As part of the build up to our special effects practical assessment we had to do ageing make up that would be suitable for use in theatre. We were given diagrams with a rough step by step guide on what to do and pretty much left to our own devises. Below are the images of the finished make up.
I started by applying a foundation a few shades lighter than my models skin tone to drain the colour from her face causing her to look much paler. Taking my grease paints and paint brushes i used a darker brown colour to mark out the shadowed areas and lines on the face, ensuring these ares are well defined.
I found the best way to get this definition and depth to the lines was to follow along with the natural lines of the face and by getting her to pull different faces to create lines and just roughly draw them in.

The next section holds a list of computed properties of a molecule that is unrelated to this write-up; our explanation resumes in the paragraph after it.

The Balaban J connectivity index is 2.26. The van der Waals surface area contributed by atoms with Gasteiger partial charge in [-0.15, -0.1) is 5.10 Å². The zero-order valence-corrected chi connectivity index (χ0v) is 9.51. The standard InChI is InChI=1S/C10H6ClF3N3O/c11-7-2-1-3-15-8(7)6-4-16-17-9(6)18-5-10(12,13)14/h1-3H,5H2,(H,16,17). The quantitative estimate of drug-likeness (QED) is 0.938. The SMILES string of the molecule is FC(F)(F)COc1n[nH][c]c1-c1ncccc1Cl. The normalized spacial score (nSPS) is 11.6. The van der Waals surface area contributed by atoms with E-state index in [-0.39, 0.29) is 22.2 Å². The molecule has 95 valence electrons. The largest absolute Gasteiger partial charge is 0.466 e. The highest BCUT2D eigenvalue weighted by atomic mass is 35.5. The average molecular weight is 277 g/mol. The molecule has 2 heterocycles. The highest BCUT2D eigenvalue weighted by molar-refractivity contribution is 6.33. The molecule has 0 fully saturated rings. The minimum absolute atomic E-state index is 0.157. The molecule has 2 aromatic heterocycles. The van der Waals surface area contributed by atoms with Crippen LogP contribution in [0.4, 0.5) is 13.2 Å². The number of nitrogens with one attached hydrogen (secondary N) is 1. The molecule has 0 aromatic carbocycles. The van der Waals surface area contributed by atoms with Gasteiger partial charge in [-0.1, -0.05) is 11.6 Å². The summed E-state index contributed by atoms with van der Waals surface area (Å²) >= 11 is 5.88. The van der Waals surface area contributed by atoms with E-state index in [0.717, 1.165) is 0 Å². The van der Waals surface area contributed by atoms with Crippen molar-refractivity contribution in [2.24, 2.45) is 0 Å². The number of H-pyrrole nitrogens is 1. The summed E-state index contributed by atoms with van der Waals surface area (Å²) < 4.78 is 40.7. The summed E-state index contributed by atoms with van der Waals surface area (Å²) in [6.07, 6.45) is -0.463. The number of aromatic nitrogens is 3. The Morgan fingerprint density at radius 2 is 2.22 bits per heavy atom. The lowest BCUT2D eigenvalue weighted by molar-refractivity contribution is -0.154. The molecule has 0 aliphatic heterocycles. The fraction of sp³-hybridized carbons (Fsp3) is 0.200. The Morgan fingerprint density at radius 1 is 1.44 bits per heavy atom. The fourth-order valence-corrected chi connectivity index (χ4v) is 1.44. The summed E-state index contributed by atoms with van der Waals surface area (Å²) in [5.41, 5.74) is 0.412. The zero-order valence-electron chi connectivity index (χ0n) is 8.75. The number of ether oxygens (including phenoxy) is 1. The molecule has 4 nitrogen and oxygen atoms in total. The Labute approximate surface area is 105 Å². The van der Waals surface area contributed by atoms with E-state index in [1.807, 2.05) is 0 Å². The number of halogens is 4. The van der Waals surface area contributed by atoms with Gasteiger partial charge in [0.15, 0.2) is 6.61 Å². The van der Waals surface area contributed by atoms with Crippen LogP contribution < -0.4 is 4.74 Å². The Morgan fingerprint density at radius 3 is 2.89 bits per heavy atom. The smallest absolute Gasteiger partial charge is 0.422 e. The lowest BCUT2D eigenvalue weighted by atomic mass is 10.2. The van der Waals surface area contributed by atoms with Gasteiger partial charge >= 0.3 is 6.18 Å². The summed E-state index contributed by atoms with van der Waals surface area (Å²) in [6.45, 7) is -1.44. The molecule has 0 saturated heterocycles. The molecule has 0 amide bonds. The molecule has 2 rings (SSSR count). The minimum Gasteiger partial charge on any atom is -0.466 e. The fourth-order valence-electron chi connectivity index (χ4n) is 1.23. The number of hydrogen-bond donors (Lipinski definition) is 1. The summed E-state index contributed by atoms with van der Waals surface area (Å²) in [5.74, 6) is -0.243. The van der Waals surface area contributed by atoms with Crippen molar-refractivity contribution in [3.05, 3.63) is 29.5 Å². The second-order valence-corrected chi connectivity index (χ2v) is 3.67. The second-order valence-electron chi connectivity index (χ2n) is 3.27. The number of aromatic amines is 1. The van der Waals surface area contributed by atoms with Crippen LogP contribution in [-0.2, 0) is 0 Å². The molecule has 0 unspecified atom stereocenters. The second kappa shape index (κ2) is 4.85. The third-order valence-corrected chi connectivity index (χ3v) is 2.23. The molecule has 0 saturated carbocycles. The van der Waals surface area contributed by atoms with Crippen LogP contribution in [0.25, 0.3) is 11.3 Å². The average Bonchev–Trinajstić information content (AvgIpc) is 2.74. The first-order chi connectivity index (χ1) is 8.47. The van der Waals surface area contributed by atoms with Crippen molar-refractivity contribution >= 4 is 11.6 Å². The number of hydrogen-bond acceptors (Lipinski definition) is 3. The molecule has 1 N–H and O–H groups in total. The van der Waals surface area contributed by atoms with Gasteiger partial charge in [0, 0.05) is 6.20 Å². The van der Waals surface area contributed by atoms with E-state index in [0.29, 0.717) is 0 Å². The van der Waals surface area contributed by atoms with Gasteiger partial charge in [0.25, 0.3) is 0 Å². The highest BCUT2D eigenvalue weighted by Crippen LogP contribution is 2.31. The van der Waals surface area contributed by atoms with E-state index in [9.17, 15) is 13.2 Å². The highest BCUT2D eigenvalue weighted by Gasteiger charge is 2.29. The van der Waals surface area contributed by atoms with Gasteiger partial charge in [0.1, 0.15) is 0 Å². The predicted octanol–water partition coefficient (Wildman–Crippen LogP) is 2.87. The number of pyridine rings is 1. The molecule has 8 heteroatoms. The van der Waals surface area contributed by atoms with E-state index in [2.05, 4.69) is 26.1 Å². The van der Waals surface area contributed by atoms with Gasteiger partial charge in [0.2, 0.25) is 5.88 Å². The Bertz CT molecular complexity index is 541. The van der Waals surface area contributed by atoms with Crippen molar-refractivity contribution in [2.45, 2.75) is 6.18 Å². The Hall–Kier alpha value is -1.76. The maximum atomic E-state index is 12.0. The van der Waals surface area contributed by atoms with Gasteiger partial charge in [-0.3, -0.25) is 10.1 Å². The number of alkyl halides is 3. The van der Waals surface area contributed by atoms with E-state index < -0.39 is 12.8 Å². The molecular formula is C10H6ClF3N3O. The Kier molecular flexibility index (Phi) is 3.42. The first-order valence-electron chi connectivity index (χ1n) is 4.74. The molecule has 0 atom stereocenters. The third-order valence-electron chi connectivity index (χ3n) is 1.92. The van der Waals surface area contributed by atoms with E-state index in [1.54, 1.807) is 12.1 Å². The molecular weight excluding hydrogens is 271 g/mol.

The next step was to highlight in between all these shaded ares using a lighter colour then once i had done that i moved onto my blending, the one feel i struggle with the most when doing theatre make up is trying not to over blend it all which is what i did at first so i had to go back over the dark lines to bring back the definition.
I found when doing this make up it helped me more to keep standing at a distance to see how it looks as up close it looks very heavy and over the top where as from a distance you get the full effect as you would in a theatre, its important that it is heavier so it can be seen from a distance, it doesn't have to be completely flawless as nobody is close enough to see the small details. It was a lot of fun doing this make up and styling each other to look like old women but it was strange seeing myself look so old.